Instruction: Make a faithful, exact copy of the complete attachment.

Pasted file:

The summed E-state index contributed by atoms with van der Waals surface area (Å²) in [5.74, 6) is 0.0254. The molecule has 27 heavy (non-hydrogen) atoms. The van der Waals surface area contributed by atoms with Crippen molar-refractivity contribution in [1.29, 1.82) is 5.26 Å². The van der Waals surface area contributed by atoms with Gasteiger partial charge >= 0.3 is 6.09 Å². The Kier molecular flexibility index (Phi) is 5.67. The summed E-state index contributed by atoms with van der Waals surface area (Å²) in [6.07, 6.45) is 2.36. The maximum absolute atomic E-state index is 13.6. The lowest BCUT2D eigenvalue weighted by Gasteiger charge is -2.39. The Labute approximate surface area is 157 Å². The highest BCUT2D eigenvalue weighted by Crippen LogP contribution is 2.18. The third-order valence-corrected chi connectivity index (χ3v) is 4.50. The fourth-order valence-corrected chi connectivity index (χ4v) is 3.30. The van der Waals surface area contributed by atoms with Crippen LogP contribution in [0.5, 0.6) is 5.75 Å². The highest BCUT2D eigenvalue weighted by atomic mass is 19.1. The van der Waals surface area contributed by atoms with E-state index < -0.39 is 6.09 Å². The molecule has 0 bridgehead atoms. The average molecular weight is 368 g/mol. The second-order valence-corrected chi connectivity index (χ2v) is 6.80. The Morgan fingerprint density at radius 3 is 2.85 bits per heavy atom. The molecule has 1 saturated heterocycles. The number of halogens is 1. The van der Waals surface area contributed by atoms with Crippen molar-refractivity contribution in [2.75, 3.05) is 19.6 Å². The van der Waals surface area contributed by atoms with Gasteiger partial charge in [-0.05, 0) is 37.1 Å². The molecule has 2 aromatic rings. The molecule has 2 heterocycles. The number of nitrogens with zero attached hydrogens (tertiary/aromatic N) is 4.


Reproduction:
The summed E-state index contributed by atoms with van der Waals surface area (Å²) in [5.74, 6) is 0.0254. The molecule has 27 heavy (non-hydrogen) atoms. The van der Waals surface area contributed by atoms with Crippen molar-refractivity contribution in [1.29, 1.82) is 5.26 Å². The van der Waals surface area contributed by atoms with Gasteiger partial charge >= 0.3 is 6.09 Å². The Kier molecular flexibility index (Phi) is 5.67. The summed E-state index contributed by atoms with van der Waals surface area (Å²) in [6.07, 6.45) is 2.36. The maximum absolute atomic E-state index is 13.6. The lowest BCUT2D eigenvalue weighted by Gasteiger charge is -2.39. The Labute approximate surface area is 157 Å². The highest BCUT2D eigenvalue weighted by Crippen LogP contribution is 2.18. The third-order valence-corrected chi connectivity index (χ3v) is 4.50. The fourth-order valence-corrected chi connectivity index (χ4v) is 3.30. The van der Waals surface area contributed by atoms with Crippen LogP contribution in [0.5, 0.6) is 5.75 Å². The highest BCUT2D eigenvalue weighted by atomic mass is 19.1. The van der Waals surface area contributed by atoms with E-state index < -0.39 is 6.09 Å². The molecule has 0 bridgehead atoms. The average molecular weight is 368 g/mol. The second-order valence-corrected chi connectivity index (χ2v) is 6.80. The Morgan fingerprint density at radius 3 is 2.85 bits per heavy atom. The molecule has 1 saturated heterocycles. The number of halogens is 1. The van der Waals surface area contributed by atoms with Crippen molar-refractivity contribution in [2.75, 3.05) is 19.6 Å². The van der Waals surface area contributed by atoms with Gasteiger partial charge in [-0.05, 0) is 37.1 Å². The molecule has 2 aromatic rings. The molecule has 2 heterocycles. The number of nitrogens with zero attached hydrogens (tertiary/aromatic N) is 4.